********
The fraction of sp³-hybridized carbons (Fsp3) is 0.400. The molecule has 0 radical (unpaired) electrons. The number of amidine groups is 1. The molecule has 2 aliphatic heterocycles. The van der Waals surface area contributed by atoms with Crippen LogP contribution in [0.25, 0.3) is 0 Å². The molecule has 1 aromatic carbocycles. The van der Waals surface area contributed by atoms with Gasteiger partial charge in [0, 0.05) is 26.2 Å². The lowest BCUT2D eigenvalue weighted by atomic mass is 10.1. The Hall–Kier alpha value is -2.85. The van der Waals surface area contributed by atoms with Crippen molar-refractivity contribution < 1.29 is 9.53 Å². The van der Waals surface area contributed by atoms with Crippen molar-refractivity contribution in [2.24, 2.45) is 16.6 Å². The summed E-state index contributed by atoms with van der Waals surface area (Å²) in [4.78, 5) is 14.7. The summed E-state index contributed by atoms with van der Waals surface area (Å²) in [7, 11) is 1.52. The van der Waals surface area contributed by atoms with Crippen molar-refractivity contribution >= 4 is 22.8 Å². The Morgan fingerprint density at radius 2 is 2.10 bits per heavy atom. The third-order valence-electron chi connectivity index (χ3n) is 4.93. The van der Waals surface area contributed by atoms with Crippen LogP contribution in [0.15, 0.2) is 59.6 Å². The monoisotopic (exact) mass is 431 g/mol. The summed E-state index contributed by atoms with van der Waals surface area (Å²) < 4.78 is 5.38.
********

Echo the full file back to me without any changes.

The fraction of sp³-hybridized carbons (Fsp3) is 0.400. The molecule has 0 radical (unpaired) electrons. The number of amidine groups is 1. The molecule has 2 aliphatic heterocycles. The van der Waals surface area contributed by atoms with Crippen LogP contribution in [0.25, 0.3) is 0 Å². The molecule has 1 aromatic carbocycles. The van der Waals surface area contributed by atoms with Gasteiger partial charge in [0, 0.05) is 26.2 Å². The lowest BCUT2D eigenvalue weighted by atomic mass is 10.1. The Hall–Kier alpha value is -2.85. The van der Waals surface area contributed by atoms with Crippen molar-refractivity contribution < 1.29 is 9.53 Å². The van der Waals surface area contributed by atoms with Crippen molar-refractivity contribution in [2.24, 2.45) is 16.6 Å². The summed E-state index contributed by atoms with van der Waals surface area (Å²) in [4.78, 5) is 14.7. The summed E-state index contributed by atoms with van der Waals surface area (Å²) in [7, 11) is 1.52. The van der Waals surface area contributed by atoms with Crippen molar-refractivity contribution >= 4 is 22.8 Å². The Morgan fingerprint density at radius 2 is 2.10 bits per heavy atom. The third-order valence-electron chi connectivity index (χ3n) is 4.93. The van der Waals surface area contributed by atoms with Crippen LogP contribution in [0.15, 0.2) is 59.6 Å². The monoisotopic (exact) mass is 431 g/mol. The summed E-state index contributed by atoms with van der Waals surface area (Å²) < 4.78 is 5.38.